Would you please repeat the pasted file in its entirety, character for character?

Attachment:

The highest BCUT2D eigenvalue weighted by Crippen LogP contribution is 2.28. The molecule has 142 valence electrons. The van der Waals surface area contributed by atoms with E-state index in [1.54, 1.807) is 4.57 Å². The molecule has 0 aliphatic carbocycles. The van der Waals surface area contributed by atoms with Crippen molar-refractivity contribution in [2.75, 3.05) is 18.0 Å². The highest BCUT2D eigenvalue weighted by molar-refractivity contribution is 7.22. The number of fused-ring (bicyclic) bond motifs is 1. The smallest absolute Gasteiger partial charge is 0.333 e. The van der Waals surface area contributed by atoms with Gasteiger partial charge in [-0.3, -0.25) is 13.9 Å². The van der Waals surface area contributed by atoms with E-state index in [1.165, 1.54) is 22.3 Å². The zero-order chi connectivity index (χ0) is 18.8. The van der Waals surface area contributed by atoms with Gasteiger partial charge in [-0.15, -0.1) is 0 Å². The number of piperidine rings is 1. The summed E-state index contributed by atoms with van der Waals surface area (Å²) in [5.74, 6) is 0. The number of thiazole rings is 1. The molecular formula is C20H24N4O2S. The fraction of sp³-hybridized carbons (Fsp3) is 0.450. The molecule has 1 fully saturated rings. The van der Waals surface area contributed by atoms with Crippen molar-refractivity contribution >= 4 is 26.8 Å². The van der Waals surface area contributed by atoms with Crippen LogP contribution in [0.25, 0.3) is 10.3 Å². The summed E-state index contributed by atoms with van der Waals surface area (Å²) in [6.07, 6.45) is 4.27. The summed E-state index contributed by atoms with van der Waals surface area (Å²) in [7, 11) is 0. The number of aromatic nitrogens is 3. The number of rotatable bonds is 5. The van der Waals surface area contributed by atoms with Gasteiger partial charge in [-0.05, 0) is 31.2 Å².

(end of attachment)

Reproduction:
The highest BCUT2D eigenvalue weighted by Crippen LogP contribution is 2.28. The molecule has 142 valence electrons. The van der Waals surface area contributed by atoms with E-state index in [1.54, 1.807) is 4.57 Å². The molecule has 0 aliphatic carbocycles. The van der Waals surface area contributed by atoms with Crippen molar-refractivity contribution in [2.75, 3.05) is 18.0 Å². The highest BCUT2D eigenvalue weighted by molar-refractivity contribution is 7.22. The number of fused-ring (bicyclic) bond motifs is 1. The smallest absolute Gasteiger partial charge is 0.333 e. The van der Waals surface area contributed by atoms with Gasteiger partial charge in [-0.3, -0.25) is 13.9 Å². The van der Waals surface area contributed by atoms with E-state index in [1.165, 1.54) is 22.3 Å². The zero-order chi connectivity index (χ0) is 18.8. The van der Waals surface area contributed by atoms with Gasteiger partial charge in [-0.15, -0.1) is 0 Å². The number of piperidine rings is 1. The summed E-state index contributed by atoms with van der Waals surface area (Å²) in [5.74, 6) is 0. The number of thiazole rings is 1. The molecular formula is C20H24N4O2S. The fraction of sp³-hybridized carbons (Fsp3) is 0.450. The molecule has 1 fully saturated rings. The van der Waals surface area contributed by atoms with Crippen molar-refractivity contribution >= 4 is 26.8 Å². The van der Waals surface area contributed by atoms with Crippen LogP contribution in [0.25, 0.3) is 10.3 Å². The summed E-state index contributed by atoms with van der Waals surface area (Å²) in [6.07, 6.45) is 4.27. The summed E-state index contributed by atoms with van der Waals surface area (Å²) in [7, 11) is 0. The number of aromatic nitrogens is 3. The number of rotatable bonds is 5. The van der Waals surface area contributed by atoms with Gasteiger partial charge in [-0.05, 0) is 31.2 Å².